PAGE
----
“Yeah. He was given the opportunity,” Lydon admits. “I talked to him. He was going on about dental chairs and and banjos. It all sounded like Deliverance, a pizza would be quicker. It was all grandiose. And grandiose goes way beyond his station. And that initially was his problem anyway. He was rowing really, really badly with other members, and all manner of disputes were going on, tapes were going missing ... I couldn’t cope with it. That’s not how a band should be. You do things because you’re loyal to each other.”

“He’ll always be a friend, because that’s what he was before, but how he misused that opportunity, well, that’s his own decision, and consequences to do matter.

Lydon gets a little wound up, or, maybe, he’s waking up. “They’ve all spent years being negative,” he says of past PiL members, “and here we go, now he’s in the documentary, and he’s not so negative after all. Hello!”

Despite whatever problems ex-members may have with Lydon, it is telling that none of them complain on the level one might expect. Were they just not wanting to appear confrontational?

“I don’t know. It has nothing to do with me,” he claims. “If you had asked me, emotionally, off the top of my head, I would’ve said, ‘No, don’t you dare film any of them swine,’ but, I think the decision was made more positively. Yes, you should have them in. And I agree with that. I sat down and thought about it long and hard and what can anybody say? They can either tell the truth, or they can lie. Either way, that’s a voyage of discovery, isn’t it?”

“I can be just as irrational as anybody else,” Lydon continues, “and sometimes, you know, that’s a problem for me. But it does make for some great song material later on down the line,” he laughs. “Sometimes, after many, many years of endurance, I can have a short fuse, but I’d rather not.”

The documentary, the box set, the world tour, it all seems to be big business for Lydon. Yet he doesn’t see it as crossing over to the other side. More to the point, “It’s all hard work. It’s seriously hard work. I really don’t have ten spare minutes. I didn’t quite think celebrating forty years would be the endurance course it’s turning into. But then, I suppose that is the only real way to celebrate forty years of hard work — one year of extremely hard work.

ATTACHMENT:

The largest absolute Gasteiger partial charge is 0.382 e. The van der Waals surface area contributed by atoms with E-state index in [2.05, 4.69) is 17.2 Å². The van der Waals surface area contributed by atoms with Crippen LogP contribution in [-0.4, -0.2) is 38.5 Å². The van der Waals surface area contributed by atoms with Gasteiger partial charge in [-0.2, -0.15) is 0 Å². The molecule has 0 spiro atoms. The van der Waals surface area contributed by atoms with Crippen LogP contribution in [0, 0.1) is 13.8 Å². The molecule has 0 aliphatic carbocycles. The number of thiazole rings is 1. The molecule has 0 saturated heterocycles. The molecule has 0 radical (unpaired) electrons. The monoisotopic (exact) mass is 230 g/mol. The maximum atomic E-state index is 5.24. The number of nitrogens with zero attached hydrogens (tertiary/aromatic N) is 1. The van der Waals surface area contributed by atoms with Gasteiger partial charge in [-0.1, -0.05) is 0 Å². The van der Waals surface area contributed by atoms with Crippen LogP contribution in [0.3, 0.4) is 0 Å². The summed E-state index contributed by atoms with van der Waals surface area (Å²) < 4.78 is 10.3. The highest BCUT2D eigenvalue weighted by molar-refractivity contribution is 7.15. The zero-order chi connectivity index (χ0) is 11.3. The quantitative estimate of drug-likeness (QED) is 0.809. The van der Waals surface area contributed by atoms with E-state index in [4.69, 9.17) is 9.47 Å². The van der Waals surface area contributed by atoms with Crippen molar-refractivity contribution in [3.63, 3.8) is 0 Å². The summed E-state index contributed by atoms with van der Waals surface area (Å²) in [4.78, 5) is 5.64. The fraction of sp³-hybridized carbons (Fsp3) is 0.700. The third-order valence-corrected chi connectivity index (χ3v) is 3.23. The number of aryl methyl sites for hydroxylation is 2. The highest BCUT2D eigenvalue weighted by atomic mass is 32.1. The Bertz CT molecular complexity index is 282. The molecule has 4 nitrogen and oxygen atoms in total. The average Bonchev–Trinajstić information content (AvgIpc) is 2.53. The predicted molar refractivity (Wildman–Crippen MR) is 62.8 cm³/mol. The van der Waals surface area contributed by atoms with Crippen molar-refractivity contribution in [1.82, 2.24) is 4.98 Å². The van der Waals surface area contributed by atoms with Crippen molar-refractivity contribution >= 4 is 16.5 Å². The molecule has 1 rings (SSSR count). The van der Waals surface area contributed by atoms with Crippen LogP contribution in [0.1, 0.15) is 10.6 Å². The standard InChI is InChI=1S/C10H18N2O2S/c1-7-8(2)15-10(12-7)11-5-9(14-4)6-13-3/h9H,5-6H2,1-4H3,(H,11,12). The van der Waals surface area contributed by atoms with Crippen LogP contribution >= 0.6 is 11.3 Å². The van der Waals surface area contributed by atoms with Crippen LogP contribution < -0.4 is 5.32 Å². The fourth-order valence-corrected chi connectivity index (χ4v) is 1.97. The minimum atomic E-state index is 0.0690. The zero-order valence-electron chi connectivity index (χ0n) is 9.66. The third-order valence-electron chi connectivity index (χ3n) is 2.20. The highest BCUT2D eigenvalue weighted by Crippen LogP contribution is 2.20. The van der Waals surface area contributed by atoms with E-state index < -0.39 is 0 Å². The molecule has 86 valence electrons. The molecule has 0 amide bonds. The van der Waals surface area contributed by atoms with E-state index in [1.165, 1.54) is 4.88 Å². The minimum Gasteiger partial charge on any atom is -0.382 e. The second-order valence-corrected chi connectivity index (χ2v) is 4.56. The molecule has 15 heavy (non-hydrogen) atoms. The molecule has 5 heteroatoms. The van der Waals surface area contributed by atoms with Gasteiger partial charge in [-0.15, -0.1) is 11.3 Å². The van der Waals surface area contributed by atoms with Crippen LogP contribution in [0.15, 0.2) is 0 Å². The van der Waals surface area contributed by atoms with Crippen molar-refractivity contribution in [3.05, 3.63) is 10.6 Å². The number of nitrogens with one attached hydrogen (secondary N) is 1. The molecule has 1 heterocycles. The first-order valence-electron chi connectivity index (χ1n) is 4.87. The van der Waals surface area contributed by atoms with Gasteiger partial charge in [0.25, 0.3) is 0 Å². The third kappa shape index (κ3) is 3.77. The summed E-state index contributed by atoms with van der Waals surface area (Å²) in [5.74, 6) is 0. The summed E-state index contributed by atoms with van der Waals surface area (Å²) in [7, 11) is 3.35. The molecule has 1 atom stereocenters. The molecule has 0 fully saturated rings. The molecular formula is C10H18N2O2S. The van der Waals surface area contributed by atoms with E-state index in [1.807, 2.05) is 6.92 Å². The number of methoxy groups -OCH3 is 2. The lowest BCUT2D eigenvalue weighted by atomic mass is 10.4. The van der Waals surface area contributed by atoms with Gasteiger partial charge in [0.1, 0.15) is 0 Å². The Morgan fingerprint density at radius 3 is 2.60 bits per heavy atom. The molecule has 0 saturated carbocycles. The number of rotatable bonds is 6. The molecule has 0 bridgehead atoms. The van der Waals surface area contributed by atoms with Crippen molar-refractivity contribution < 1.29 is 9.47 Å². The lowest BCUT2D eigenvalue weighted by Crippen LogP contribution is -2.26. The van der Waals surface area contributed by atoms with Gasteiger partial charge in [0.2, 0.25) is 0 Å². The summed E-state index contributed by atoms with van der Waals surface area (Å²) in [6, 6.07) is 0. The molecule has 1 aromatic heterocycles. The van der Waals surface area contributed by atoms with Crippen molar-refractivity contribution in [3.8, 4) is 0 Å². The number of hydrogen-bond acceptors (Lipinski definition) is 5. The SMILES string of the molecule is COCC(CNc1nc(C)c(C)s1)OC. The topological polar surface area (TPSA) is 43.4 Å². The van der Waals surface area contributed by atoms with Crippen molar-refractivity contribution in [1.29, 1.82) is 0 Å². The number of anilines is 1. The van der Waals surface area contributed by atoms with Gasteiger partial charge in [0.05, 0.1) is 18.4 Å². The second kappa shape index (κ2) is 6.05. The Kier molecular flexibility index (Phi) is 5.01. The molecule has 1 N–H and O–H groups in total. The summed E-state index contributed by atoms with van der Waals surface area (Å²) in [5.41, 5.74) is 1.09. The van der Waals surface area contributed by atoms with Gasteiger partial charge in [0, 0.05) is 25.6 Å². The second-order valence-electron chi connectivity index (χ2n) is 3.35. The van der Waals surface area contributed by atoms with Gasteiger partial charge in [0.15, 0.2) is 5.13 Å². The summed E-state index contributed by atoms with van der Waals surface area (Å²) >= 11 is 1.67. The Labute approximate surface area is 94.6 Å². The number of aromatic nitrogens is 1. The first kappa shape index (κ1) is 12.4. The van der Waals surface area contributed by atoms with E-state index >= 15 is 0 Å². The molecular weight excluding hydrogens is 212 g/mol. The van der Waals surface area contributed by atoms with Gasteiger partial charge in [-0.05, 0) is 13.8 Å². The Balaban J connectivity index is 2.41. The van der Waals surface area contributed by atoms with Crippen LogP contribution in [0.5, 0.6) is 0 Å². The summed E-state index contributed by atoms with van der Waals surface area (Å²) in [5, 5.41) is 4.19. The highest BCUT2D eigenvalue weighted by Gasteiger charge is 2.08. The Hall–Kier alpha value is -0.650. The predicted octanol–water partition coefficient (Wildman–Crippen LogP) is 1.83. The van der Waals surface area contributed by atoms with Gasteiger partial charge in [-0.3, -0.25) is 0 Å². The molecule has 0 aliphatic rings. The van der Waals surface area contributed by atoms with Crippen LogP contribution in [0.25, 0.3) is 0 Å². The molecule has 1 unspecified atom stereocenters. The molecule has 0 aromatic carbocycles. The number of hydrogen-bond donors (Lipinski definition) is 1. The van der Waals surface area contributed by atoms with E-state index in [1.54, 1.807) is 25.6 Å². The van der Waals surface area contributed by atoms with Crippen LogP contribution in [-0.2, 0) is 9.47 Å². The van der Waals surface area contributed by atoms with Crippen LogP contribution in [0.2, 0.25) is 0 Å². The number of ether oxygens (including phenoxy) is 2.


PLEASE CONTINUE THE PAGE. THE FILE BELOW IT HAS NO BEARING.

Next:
“The few times I’ve allowed myself to ‘party it up’ on this tour,” he admits, “I’ve absolutely destroyed myself physically. I don’t want to do that anymore. So, for the rest of this year, particularly now in America, I’m taking it ‘serious.’ Why, I don’t know? It’s too late. The damage is done.”

“It’s always good for me to look at the physical aspects of the tour, do I have the stamina to carry on? I think so. I force myself to strive a little bit further, otherwise, what’s the point? The older you get, the harder you should be driving yourself. This is what they’re all telling me! Majority rules! The democracy has out voted me.

“Of course, it’s all a matter of how you see yourself,” Lydon suddenly waxes philosophically. “Do you accept old age, the way it’s slung on you by society? I mean, I’ll know when I’m old, and I certainly don’t feel old! These lovely tours — when I feel myself every night in that bunk on that tour bus, that doesn’t feel old to me. Those wrinkles are wrinkles I’ve always had. (laughter).

What has the man who’s mere stare seems to have intimidated a generation, whose words have painted disarmingly brutal pictures of life, learned in his 62 years?

“Nothing comes easy unless you really bloody strive for it,” he declares. “And don’t stand there with your hand out, expecting an easy ride, because that ain’t ever gonna happen. Just do it yourself, nobody’s going to do it for you. Plain and simple.”

With that, Lydon says goodbye, but not without first gleefully admitting his anticipation of Tuesday night’s New Orleans gig. He’s looking forward to the first night of this U.S. tour as if his life depends on it.